Activists want the city of San Fernando to let the air out of the huge inflatable beer bottles that brewers display at community events they sponsor.
"The tying in of alcoholic beverages to our cultural events have made them synonymous," said Xavier Flores, executive director of Pueblo y Salud, a San Fernando-based alcohol-education and public-policy agency. "You envision El Cinco de Mayo or El Diez y Seis de Septiembre and you envision a nice, cold can of beer."
The two events celebrate Mexico's independence from France and Spain, respectively. Critics of alcohol promotions at those events say the industry is seeking to offset a decline in alcohol consumption in the general population by targeting Latinos and other minority groups.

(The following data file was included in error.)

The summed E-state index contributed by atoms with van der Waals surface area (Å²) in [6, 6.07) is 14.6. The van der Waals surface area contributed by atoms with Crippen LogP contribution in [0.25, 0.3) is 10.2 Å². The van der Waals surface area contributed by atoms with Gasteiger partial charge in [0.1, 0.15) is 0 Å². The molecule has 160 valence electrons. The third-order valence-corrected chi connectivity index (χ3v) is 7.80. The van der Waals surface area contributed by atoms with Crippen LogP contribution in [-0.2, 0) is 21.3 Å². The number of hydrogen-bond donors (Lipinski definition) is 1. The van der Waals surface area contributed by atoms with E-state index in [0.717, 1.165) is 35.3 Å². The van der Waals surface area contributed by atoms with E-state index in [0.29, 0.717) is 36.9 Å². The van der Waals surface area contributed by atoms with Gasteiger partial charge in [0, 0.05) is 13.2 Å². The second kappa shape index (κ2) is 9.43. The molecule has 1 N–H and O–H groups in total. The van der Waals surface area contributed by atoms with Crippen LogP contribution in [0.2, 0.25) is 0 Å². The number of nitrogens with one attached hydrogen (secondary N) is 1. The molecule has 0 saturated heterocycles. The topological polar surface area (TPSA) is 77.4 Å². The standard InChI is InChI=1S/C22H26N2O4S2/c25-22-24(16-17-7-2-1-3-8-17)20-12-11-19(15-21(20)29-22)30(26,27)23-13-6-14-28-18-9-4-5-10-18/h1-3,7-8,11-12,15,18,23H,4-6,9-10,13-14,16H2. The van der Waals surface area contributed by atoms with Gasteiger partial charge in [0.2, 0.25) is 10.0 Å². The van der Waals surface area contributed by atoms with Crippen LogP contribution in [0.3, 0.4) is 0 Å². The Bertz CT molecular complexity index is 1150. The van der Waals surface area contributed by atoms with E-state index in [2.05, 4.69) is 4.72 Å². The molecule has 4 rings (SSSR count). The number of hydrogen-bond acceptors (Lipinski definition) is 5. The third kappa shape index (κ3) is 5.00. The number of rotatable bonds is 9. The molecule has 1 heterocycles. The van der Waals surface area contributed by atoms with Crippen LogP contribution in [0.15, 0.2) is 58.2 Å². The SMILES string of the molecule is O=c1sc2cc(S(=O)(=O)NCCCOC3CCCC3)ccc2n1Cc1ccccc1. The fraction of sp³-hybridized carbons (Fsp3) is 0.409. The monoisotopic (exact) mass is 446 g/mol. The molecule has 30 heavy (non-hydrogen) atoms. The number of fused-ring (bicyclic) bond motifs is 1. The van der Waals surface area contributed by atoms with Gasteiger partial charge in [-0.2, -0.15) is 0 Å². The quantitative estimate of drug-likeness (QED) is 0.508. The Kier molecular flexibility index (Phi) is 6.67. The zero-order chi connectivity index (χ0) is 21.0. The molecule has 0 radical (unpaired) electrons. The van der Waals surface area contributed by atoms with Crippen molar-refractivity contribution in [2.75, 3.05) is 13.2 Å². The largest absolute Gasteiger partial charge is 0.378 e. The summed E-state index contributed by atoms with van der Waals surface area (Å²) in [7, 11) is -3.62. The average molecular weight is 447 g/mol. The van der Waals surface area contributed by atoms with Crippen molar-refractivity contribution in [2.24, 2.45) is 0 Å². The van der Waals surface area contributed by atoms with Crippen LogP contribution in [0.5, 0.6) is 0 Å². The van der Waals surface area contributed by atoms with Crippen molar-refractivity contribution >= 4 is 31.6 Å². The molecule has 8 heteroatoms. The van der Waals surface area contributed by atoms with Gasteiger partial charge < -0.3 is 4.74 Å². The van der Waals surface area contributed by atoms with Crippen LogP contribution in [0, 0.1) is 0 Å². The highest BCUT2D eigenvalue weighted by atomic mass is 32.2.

Industry representatives defend their right to promote their products and point to educational and charitable efforts aimed at benefiting minority groups.
Flores and representatives of Friday Night Live, a private, nonprofit agency that tries to provide youths with alternatives to drinking, on Tuesday asked the city's recreation and parks commission to recommend a ban on the promotion of alcoholic beverages during cultural or family-oriented events in the city.
Such an ordinance would have to be approved by the City Council. In recent years the council has banned alcohol consumption in city parks, but beer companies still sponsor public events and use devices such as inflatable beer bottles to advertise their involvement.